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Joint Distributions of R. V. Joint probability distribution function: f ( x,y ) = P ( X=x, Y=y ) Example Ch 6, 1c, 1d. Independence. Two variables are independent if, for any two sets of real numbers A and B ,

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Joint distributions of r v
Joint Distributions of R. V.

  • Joint probability distribution function: f(x,y) = P(X=x, Y=y)

  • Example Ch 6, 1c, 1d


Independence
Independence

  • Two variables are independent if, for any two sets of real numbers A and B,

  • Operationally: two variables are indepndent iff their joint pdf can be “separated” for any x and y:


Joint distributions of r v1
Joint Distributions of R. V.

  • The expectation of a sum equals the sum of the expectations:

  • The variance of a sum is more complicated:

  • If independent, then the variance of a sum equals the sum of the variances



Conditional distributions discrete
Conditional Distributions (Discrete)

  • For any two events, E and F,

  • Conditional pdf:

  • Examples Ch 6, 4a, 4b



Conditional distributions discrete2
Conditional Distributions (Discrete)

  • Example: what is the probability that the TSX is up, conditional on the S&P500 being up?


Conditional distributions continous
Conditional Distributions (Continous)

  • Conditional pdf:

  • Conditional cdf:

  • Example 5b


Conditional distributions continous1
Conditional Distributions (Continous)

  • Example: what is the probability that the TSX is up, conditional on the S&P500 being up 3%?


Joint pdf of functions of r v
Joint PDF of Functions of R.V.

  • = joint pdf of X1 and X2

  • Equations and can be uniquely solved for and given by:

    and

  • The functions and have continuous partial derivatives:


Joint pdf of functions of r v1
Joint PDF of Functions of R.V.

  • Under the conditions on previous slide,

  • Example: You manage two portfolios of TSX and S&P500:

    • Portfolio 1: 50% in each

    • Portfolio 2: 10% TSX, 90% S&P 500

  • What is the probability that both of those portfolios experience a loss tomorrow?


Joint pdf of functions of r v2
Joint PDF of Functions of R.V.

  • Example 7a – uniform and normal cases


Estimation
Estimation

  • Given limited data we make educated guesses about the true parameters

  • Estimation of the mean

  • Estimation of the variance

  • Random sample


Population vs sample
Population vs. Sample

  • Population parameter describes the true characteristics of the whole population

  • Sample parameter describes characteristics of the sample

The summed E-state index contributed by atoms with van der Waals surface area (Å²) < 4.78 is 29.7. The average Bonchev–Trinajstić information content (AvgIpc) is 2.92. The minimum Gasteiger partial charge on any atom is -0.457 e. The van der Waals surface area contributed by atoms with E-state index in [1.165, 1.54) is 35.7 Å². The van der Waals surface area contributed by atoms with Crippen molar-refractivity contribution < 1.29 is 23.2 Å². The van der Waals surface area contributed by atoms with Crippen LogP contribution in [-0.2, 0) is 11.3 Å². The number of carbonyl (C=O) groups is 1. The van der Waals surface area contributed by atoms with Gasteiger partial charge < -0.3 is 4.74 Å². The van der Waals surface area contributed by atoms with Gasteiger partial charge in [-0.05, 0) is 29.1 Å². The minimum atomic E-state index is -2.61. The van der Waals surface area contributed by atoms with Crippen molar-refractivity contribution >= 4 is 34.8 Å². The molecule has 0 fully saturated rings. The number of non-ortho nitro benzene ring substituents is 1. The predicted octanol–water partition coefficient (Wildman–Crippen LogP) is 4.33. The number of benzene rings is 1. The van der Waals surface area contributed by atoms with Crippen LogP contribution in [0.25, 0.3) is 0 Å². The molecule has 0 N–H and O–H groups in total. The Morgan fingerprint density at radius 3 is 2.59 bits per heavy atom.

• Statistics is all about using sample parameters to make inferences about the population parameters


Distribution of the sample mean
Distribution of the Sample Mean

  • The sample mean follows a t-distribution:


Confidence intervals
Confidence Intervals

  • We can estimate the mean, but we’d like to know how accurate our estimate is

  • We’d like to put upper and lower bounds on our estimate

  • We might need to know whether the true mean is above certain value, e.g. zero


Constructing confidence intervals
Constructing Confidence Intervals

  • We already know the distribution of our estimate of the mean

  • To construct a 95% confidence interval, for instance, just find the values that contain 95% of the distribution


Constructing confidence intervals1
Constructing Confidence Intervals

falls in this region 95% of the time

2.5% of the distribution

2.5% of the distribution

Critical values

Critical values


Confidence intervals and hypothesis testing
Confidence Intervals and Hypothesis Testing

  • The critical values are available from a table or in Matlab

    >> tinv(.975, n-1)

  • If the confidence interval includes zero, then the sample mean is not statistically different from the population mean we are testing

  • One-sided vs. two-sided tests


Example
Example

  • Are the returns on the S&P 500 significantly above zero?

    • Sample mean = .23

    • Sample standard deviation = .59

    • Sample size = 128

  • Compute the test:

  • At 95% the critical value is 1.98

  • Therefore, we reject that the returns are zero


Distribution of s p500 returns
Distribution of S&P500 Returns

  • The direct use of historical data requires the following assumptions:

    • The true distribution of returns is constant through time and will not change in the future

    • Each period represents an independent draw from this distribution






Harvey 1989
Harvey 1989

GNP Growth

Spread


Harvey 19891
Harvey 1989

Regression Line:

GNP Growth

Spread


Regression
Regression

  • Minimize the squared residuals:


Regression in matrix form
Regression in Matrix Form

  • Regression equation:

  • Minimize the squared residuals:


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